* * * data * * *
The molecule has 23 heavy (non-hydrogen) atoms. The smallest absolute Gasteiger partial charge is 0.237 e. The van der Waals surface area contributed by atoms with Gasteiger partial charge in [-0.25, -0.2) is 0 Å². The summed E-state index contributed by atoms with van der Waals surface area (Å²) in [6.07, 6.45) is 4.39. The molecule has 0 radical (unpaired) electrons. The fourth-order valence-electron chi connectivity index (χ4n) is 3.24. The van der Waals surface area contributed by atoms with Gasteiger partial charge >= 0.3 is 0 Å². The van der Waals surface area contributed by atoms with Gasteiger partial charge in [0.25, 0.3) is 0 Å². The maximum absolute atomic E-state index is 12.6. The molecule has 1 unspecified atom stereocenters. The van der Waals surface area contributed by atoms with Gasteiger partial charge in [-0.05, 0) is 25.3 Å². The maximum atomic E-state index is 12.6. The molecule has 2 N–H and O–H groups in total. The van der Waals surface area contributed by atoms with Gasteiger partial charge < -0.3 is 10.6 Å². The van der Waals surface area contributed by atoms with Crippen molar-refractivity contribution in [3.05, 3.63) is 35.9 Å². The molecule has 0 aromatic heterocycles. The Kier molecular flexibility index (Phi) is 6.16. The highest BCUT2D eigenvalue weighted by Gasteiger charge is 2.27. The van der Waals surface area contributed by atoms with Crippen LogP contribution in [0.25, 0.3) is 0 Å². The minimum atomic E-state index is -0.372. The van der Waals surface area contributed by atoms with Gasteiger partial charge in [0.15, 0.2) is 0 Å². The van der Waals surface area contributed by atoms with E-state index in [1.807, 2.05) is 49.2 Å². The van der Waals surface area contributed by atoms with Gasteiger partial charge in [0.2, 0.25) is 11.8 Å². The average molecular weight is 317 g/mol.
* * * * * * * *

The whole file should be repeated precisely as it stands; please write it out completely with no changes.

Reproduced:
The molecule has 23 heavy (non-hydrogen) atoms. The smallest absolute Gasteiger partial charge is 0.237 e. The van der Waals surface area contributed by atoms with Gasteiger partial charge in [-0.25, -0.2) is 0 Å². The summed E-state index contributed by atoms with van der Waals surface area (Å²) in [6.07, 6.45) is 4.39. The molecule has 0 radical (unpaired) electrons. The fourth-order valence-electron chi connectivity index (χ4n) is 3.24. The van der Waals surface area contributed by atoms with Gasteiger partial charge >= 0.3 is 0 Å². The van der Waals surface area contributed by atoms with Gasteiger partial charge in [0.25, 0.3) is 0 Å². The maximum absolute atomic E-state index is 12.6. The molecule has 1 unspecified atom stereocenters. The van der Waals surface area contributed by atoms with Gasteiger partial charge in [-0.05, 0) is 25.3 Å². The maximum atomic E-state index is 12.6. The molecule has 2 N–H and O–H groups in total. The van der Waals surface area contributed by atoms with Gasteiger partial charge < -0.3 is 10.6 Å². The van der Waals surface area contributed by atoms with Crippen molar-refractivity contribution in [3.05, 3.63) is 35.9 Å². The molecule has 0 aromatic heterocycles. The Kier molecular flexibility index (Phi) is 6.16. The highest BCUT2D eigenvalue weighted by Gasteiger charge is 2.27. The van der Waals surface area contributed by atoms with Crippen LogP contribution in [0.25, 0.3) is 0 Å². The minimum atomic E-state index is -0.372. The van der Waals surface area contributed by atoms with Gasteiger partial charge in [0.15, 0.2) is 0 Å². The van der Waals surface area contributed by atoms with E-state index in [1.807, 2.05) is 49.2 Å². The van der Waals surface area contributed by atoms with Gasteiger partial charge in [0.2, 0.25) is 11.8 Å². The average molecular weight is 317 g/mol.